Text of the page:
No LSA For Diamond
I spent the latter part of last week at Diamond Aircraft's London, Ontario factory which is, by my estimation, what Hollywood would come up with for an airplane plant. High ceilings with skylights, open bays with airplanes moving down the line and lots of bustle.
The Diamond factory actually dates to the 1940s, when it made aircraft for the RAF and RCAF.
I was there to evaluate the new DA42 NG with Austro diesels. Look for a video on that next week. I have to hand it to Diamond for pulling that project together, given how rapidly the Thielert fiasco unfolded. During my visit, Diamond CEO Peter Maurer and I had a discussion about why Diamond isn't doing an LSA. I don't think they should do an LSA either, but my understanding of why was different than Maurer's.
He pulled out a sketch pad and listed all the basic weight specs for a DA20 C1, Diamond's basic trainer, and a 1320-pound light sport land airplane. When you account for the engine, the people and the fuel—all the same for both LSAs and certified two-placers—the Delta is something like 400 pounds. Where does that weight go? "Structure," says Maurer.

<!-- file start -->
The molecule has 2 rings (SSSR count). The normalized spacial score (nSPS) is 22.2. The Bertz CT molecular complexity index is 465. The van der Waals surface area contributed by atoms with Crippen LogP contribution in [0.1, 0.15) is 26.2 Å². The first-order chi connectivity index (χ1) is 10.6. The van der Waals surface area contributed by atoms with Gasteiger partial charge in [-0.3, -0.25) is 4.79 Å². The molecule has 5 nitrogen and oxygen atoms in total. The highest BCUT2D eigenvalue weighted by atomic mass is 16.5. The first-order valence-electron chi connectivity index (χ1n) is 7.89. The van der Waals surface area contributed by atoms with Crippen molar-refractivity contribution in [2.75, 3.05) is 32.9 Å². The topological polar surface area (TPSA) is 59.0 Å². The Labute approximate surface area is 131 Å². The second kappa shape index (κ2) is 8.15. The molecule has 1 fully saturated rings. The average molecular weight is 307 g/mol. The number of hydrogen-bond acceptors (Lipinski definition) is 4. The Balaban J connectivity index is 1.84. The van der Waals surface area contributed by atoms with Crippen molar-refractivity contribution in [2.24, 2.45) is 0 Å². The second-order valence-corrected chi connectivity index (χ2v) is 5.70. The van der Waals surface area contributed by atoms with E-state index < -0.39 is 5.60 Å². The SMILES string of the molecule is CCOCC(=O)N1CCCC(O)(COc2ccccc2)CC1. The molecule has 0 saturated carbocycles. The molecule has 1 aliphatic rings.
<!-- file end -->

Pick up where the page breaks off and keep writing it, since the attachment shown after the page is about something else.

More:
Diamond's analysis reached the conclusion that the C1, even though more expensive to buy, will ultimately have the same or lower operating costs as an LSA because it will hold up better. Almost as if to prove the point, there was a 6000-hour school airplane out on the ramp still going strong. The paint was a little faded, but it looked sound.
Because of its training orientation—even the new DA42 NG will be pitched at the training market—Diamond is big on operating cost calculations. Maurer is constantly pulling out bits of paper to scribble down columns of numbers and to engage him on this topic is to enter a gun fight armed with a knife. Diamond figures they'll be better off selling the C1 to schools on this basis and now they've added some glass—the Aspen Evolution and Garmin G500--to sweeten the deal.
My reason for thinking Diamond should give a pass to the LSA market is that there are just too many airplanes in the segment, there's little chance of competing on price, the margins on cheap airplanes are unappetizing and the investment required to bring one to market is unlikely to pay off in any reasonable time frame. Further, it would prove a distraction to other certification efforts where Diamond might actually make some money.
One of those is its D-jet, by the way. Although throttled back, it's still in the test phase and I saw test jets taxi in and out several times. Diamond could very well be the last man standing in this quagmire, now that Eclipse, Adam, VisionAire, Safire and others have tanked. All it has to do is hang on until economic conditions improve.
That's something that could be said of all of us.